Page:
We have recently seen a trend of the term B loan market converging with the high yield bond market.  This trend can be explained, in large part, by institutional investors, who invest in high yield debt, also increasingly dominating the term B loan market.

One recent debt financing on which we acted began as a term B loan and closed as a high yield bond offering.  The investors who purchased the bond also were prepared to lend by way of a term B loan.  The deal converted for reasons unrelated to the type of debt product preferred by the investors because the bond had many of the same structural elements as the term B loan had before conversion.

On another recent debt financing on which we acted, the borrower’s new CFO felt more comfortable with a term B loan than a bond offering based on his experience and, accordingly, the borrower refinanced with a term B loan made by, generally, the same institutional investors that were prepared to purchase the borrower’s bonds.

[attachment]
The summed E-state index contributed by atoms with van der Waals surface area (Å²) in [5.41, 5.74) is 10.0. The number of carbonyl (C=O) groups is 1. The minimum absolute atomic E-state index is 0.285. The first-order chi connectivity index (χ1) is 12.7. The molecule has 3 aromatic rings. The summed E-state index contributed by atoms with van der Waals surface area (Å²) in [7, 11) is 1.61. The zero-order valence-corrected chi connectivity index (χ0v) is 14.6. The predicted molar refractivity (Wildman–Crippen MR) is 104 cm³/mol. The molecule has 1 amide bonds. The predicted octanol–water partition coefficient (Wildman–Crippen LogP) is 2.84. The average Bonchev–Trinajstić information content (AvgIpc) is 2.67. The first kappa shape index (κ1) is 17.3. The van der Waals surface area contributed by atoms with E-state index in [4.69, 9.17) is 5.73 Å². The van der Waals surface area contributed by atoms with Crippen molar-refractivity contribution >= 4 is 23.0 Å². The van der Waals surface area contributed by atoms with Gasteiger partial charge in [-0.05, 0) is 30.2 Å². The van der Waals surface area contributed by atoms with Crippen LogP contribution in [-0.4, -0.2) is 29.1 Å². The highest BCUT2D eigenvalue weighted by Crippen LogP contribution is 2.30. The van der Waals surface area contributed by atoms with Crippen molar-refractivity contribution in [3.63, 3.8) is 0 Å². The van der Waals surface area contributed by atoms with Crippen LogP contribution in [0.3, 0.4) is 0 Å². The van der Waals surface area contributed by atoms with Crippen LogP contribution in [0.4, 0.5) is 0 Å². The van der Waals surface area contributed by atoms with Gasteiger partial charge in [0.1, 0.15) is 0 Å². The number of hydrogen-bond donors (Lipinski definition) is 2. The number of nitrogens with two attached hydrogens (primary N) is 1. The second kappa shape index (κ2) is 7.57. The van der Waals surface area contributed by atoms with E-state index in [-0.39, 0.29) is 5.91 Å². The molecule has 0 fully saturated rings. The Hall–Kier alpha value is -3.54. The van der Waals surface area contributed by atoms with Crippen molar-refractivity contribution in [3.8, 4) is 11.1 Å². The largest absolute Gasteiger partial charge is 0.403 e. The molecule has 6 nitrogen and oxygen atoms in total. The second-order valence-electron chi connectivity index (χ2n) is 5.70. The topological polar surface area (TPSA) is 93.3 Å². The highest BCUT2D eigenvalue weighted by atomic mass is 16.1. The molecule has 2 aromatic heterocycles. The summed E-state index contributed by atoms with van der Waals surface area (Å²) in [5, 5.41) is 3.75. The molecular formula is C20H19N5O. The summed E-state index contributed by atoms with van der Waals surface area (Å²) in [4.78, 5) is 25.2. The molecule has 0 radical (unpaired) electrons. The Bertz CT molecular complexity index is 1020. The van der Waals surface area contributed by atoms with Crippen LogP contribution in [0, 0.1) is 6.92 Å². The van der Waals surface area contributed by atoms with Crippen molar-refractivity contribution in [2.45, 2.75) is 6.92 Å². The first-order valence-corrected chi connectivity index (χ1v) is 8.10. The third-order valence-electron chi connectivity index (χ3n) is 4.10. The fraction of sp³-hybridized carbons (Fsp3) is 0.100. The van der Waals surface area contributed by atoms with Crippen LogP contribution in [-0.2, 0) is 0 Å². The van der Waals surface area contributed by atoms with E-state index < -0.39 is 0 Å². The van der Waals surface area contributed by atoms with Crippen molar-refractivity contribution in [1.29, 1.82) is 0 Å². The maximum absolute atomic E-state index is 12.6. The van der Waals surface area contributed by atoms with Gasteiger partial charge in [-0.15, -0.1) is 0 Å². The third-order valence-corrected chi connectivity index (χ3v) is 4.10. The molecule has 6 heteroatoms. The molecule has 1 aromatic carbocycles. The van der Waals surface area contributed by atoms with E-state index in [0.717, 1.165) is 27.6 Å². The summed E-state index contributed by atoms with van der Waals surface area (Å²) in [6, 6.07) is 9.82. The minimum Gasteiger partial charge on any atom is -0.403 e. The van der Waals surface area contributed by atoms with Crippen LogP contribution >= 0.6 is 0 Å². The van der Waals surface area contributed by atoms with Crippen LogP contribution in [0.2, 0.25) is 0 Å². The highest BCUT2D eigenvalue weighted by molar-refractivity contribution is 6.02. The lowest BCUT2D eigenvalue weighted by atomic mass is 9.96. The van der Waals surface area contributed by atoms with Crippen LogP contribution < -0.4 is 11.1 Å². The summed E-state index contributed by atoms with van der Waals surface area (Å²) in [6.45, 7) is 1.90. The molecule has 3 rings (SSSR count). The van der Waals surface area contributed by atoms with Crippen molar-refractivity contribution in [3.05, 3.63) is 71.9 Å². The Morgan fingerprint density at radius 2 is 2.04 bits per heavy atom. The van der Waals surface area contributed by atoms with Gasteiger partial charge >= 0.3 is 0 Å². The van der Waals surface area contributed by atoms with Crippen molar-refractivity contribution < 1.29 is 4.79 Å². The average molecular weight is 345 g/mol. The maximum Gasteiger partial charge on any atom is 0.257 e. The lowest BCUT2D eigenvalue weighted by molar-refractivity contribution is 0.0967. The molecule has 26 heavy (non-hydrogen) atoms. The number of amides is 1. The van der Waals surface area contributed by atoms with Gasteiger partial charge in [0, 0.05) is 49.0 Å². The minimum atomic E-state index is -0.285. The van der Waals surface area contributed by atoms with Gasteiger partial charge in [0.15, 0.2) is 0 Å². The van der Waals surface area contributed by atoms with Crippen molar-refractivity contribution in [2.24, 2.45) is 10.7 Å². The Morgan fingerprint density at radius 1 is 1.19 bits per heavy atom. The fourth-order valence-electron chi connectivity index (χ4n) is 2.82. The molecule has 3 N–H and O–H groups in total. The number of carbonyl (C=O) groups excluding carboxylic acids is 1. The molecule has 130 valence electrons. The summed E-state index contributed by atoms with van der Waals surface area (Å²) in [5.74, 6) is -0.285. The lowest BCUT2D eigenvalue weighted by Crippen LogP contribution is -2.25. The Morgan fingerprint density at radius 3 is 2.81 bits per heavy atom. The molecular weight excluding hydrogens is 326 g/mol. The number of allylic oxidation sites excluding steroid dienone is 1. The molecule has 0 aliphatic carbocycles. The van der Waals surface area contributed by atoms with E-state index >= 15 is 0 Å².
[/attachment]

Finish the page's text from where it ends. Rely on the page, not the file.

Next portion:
How specifically has the convergence of these two debt products been manifested?  We have seen the following features of bonds in term loans:

  • the concept of restricted subsidiaries, which limits the application of covenants and events of default to the borrower and certain designated subsidiaries;
  • the absence of an annual cash flow sweep;
  • the absence of financial maintenance covenants;
  • builder baskets which allow borrowers more flexibility to allocate their excess cash flow; and
  • increasingly similar events of default.

We foresee the trend of the term B loan and bond markets increasingly converging so long as institutional investor demand for term B loans is strong.